Intuition and Finding Your Inner Penguin

penguins-429128_1920The Emperor Penguins of Antarctica group up in the thousands during the breeding season.  Once their chicks are juveniles, the adult penguins depart for open water to feed and bring home nutrition.  They have this knack, when they’ve returned from their foraging expeditions, of locating their young among a throng of look-alikes, solely by recognizing their chick’s call in a cacophony of penguin noise.  Parent penguins have a knack for listening.

As I’ve aged and my other physical faculties are weakening, my inner voice- my intuition is growing much stronger.  Like the parent penguins, I’ve learned to recognize it from the din of voices that surround me in my external and internal worlds.

It’s a skill anyone can develop but in our left-brained, modern culture, it’s not valued nor spoken about much.  It requires quiet, stillness, and patience.  Intuition is an inner voice easily drowned out by messages we receive on a daily basis- live your life like this, look like this, buy this, buy that, your intuitive messages often running counter to them.

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Someday and the Power of Now

vintage-1135015_1920I was taking an evening beach walk last week when my two friends, a couple, each pulled out a pair of Zeiss binoculars to look at a bird.  “Wow,” I remarked, “Someday I am going to get myself a decent pair of binoculars” as I inspected one of the pairs.  Then I stopped and said to myself, “What the hell am I waiting for?”

About 30 years ago on a hike, I had difficulty identifying a bird that my companion easily did.  She said “take a look through these” and she handed me an expensive pair of Leica binoculars.  There was the bird with its colors and features crisp and crystal clear.  I was astounded at the difference between her glasses and my inexpensive pair at the same resolution.  “Someday,” I said to myself.

Those excuses…too expensive, too extravagant, too precious, not practical.  What bunk. I’m in my mid-sixties. Practicality can only work so long as an excuse. Really, sometimes it’s good to reexamine your longings, take them seriously, then take action.downy-woodpecker-68673_1280

I got home, did some research and ordered a fabulous pair of high-quality binoculars with all the features I could ever want.  They came yesterday.  I love them.  This morning in bed I watched a Downy Woodpecker at the feeder with my new binoculars. The colors and features of the bird were crisp and crystal clear.

Someday

The somedays roll past

Like tumbleweeds on a desert highway

Piling up on fences

The calendar pages turn

“Someday I will…”

I declare longingly to myself

Until I realize there are a limited amount of pages left to turn

I stop and grab a tumbleweed

Before it rolls by me

And declare that someday

Is indeed today

Now

Right now.

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Photo courtesy Jez Arnold

 

 

 

Why I Meditate

606-to-507-028For many, the word meditation conjures up images of Buddha- like figures sitting in lotus position, hands in prayer, dressed in monkish robes or yoga gear & chanting Om in long breaths. Find me in meditation & you would see a disheveled middle-aged woman propped up in bed first thing in the morning, legs stretched out under the covers, hands upturned in her lap, eyes closed & silently breathing.  It’s an unglamorous but serene picture.  This is how I prefer to start my day.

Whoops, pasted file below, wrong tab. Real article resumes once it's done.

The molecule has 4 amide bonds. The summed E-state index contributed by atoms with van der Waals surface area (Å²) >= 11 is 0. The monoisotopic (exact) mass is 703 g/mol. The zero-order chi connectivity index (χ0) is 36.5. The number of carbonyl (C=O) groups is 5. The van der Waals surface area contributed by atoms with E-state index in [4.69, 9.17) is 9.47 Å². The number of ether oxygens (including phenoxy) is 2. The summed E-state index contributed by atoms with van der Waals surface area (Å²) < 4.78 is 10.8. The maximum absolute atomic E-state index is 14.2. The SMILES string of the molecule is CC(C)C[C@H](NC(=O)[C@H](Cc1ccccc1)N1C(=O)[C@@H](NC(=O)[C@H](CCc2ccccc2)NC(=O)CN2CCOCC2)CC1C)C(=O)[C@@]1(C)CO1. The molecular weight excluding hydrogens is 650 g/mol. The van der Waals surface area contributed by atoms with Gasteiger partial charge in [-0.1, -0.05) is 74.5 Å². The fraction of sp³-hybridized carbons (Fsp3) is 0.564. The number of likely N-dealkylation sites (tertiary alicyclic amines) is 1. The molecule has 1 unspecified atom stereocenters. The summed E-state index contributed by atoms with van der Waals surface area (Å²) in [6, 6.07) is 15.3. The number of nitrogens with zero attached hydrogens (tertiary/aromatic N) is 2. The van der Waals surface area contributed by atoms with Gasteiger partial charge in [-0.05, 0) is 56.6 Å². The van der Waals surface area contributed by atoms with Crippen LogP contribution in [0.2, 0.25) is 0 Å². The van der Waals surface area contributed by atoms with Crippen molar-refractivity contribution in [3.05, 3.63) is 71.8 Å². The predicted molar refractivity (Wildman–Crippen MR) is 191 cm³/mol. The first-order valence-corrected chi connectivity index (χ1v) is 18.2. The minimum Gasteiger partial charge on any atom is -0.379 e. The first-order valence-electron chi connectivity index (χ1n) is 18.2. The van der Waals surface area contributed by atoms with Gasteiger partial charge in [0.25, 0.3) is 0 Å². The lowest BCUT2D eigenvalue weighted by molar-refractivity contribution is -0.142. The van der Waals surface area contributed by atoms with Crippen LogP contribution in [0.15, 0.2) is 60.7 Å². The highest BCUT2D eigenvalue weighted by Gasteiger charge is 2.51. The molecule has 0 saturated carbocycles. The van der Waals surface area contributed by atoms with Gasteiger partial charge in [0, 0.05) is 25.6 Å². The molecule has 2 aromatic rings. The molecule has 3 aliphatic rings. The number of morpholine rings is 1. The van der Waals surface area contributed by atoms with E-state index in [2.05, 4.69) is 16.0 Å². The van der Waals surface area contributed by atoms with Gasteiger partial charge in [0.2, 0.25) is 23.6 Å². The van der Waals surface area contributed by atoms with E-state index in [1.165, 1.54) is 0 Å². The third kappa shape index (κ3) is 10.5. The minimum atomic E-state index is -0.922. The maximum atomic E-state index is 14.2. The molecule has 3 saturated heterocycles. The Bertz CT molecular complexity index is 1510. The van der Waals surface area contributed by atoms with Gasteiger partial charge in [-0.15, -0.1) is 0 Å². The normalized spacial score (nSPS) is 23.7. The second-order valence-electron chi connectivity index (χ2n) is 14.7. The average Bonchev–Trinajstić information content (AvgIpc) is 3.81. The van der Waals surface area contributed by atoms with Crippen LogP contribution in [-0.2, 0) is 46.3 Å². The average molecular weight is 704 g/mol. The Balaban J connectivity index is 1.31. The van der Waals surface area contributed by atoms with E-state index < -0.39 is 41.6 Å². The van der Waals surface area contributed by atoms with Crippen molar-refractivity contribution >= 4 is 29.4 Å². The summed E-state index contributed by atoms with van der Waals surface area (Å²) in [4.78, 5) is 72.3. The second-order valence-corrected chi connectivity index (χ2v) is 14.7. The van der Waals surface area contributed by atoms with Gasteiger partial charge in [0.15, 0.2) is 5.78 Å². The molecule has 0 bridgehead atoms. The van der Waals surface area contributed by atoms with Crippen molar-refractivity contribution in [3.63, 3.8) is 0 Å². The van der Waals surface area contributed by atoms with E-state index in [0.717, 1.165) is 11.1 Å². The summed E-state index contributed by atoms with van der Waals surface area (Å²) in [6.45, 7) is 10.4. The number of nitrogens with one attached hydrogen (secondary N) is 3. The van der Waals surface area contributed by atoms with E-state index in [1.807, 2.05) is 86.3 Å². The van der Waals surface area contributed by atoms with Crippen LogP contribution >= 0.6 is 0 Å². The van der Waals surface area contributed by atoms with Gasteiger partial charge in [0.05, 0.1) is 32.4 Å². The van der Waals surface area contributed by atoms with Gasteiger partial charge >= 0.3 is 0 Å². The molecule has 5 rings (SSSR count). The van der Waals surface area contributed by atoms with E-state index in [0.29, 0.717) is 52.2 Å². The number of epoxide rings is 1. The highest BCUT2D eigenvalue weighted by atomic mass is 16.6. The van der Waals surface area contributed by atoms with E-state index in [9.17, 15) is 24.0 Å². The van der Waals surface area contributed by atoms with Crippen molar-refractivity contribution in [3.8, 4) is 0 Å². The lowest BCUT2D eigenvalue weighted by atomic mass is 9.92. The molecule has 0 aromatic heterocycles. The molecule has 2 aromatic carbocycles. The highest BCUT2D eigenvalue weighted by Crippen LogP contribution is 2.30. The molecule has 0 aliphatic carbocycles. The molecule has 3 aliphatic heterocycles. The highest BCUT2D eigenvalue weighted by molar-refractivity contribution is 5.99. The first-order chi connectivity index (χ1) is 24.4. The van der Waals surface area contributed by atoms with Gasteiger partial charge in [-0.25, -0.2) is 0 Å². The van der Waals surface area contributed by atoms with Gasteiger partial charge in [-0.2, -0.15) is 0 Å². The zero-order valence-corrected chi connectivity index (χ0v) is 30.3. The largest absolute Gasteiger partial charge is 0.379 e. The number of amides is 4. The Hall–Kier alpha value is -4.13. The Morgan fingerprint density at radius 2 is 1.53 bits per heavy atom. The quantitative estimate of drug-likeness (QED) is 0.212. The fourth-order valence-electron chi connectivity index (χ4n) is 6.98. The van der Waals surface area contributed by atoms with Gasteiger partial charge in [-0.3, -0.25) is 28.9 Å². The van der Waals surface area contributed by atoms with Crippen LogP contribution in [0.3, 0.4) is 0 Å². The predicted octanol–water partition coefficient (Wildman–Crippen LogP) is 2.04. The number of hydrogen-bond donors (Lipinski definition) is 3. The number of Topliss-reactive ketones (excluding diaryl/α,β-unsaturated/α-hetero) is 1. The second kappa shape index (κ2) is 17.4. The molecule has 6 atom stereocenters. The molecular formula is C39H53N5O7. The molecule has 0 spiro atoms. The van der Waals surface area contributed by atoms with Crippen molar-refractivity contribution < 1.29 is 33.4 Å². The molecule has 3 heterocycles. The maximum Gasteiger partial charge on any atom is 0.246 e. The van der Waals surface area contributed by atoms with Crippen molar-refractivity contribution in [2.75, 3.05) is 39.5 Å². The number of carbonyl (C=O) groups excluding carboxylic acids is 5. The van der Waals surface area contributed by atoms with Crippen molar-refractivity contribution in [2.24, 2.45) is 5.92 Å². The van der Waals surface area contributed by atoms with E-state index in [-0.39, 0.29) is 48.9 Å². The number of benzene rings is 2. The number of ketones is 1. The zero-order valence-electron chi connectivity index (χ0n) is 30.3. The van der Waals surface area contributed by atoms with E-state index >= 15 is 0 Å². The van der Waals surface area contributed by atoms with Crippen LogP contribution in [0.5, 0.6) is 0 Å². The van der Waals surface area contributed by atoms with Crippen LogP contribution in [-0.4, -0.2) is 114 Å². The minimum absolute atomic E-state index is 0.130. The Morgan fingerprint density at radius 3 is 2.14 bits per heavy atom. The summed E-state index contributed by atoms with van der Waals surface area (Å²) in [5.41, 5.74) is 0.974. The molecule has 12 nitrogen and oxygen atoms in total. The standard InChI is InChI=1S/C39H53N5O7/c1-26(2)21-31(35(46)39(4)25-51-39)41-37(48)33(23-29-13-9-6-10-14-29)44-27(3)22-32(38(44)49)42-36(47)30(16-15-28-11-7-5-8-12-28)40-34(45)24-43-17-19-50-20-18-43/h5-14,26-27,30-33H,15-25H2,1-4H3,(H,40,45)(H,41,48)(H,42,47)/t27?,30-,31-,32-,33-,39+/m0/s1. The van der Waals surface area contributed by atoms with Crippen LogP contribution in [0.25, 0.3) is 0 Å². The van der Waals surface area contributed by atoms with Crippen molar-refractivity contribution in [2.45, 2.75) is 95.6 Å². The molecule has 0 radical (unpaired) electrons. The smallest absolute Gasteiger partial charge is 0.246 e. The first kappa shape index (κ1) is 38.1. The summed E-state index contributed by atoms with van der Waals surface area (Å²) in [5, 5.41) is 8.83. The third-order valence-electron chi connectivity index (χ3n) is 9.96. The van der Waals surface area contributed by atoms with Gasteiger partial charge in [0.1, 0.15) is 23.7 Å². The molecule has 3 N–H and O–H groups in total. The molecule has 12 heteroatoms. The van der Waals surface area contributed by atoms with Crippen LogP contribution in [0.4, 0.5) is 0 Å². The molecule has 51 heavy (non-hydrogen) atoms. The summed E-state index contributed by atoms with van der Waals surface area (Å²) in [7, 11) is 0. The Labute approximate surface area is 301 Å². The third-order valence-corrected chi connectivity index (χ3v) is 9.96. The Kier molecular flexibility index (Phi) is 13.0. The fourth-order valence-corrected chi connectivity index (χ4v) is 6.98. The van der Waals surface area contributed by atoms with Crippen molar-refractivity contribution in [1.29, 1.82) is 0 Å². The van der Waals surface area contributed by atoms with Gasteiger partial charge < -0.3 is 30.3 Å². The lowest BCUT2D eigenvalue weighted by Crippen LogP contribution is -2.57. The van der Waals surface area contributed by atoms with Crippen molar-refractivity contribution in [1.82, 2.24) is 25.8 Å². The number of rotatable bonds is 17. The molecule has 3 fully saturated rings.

Meditation has been a part of my life off & on for over 20 years. I turned to it, as many do, during a period of great upheaval in my life. The liberal minded church I was attending at the time offered a free class.  It was a simple procedure.  Close your eyes, scan your body for tension, & then breathe observing your thoughts without judgement.  The teacher suggested picking a 2 syllable word, known to some as a mantra, to focus on while breathing.  This could be something like “om-sa”, “breathe in-breathe out”, “I am” or something that holds meaning to you.  You can visulaize a peaceful scene. That was it.  No need for a guru, a specially assigned mantra, or shelling out lots of money.  The deal breaker for me was the suggested 20 minutes twice a day.

I did start on that schedule & then could not stick with it.  Rather than throw out the entire practice this is what my practice looks like now- 12 minutes before I start my day.  It really helps for me to throw in a late afternoon practice before dinner but that is usually the exception than the rule.  Sometimes all I can muster is observing my breath 5 to 10 times during my day.  It all helps.

This is what I’ve gained from meditation- focus, grounding, & insight.  Previously I had the mistaken notion that meditation was about controlling my thoughts. I was wrong. It’s about observing the mind & body without judgement. If you find your mind wandering, just come back to the breath & note what you were thinking about.  This will happen over & over.  Eventually you will gain an awareness of your thought patterns throughout your day & a habit of self- correction.

One of my first realizations was that my default body position is with my shoulders scrunched up to my ears.  That may not sound like much, but relaxing my shoulders has helped relieved me of back & shoulder pain. Then, being a creative soul, my thoughts tend to be all over the map often wrapping themselves in a tight knot than constructive recognizable paths.  Now I am more able to develop ideas in a more constructive way. I can think in a more positive manner. It’s a defragging for the brain, a reboot for the thoughts.

Meditation is the ultimate reality check.  Slow down, stop, and go inward.  If you think you don’t have the time, all the more reason to start.  You will not regret it.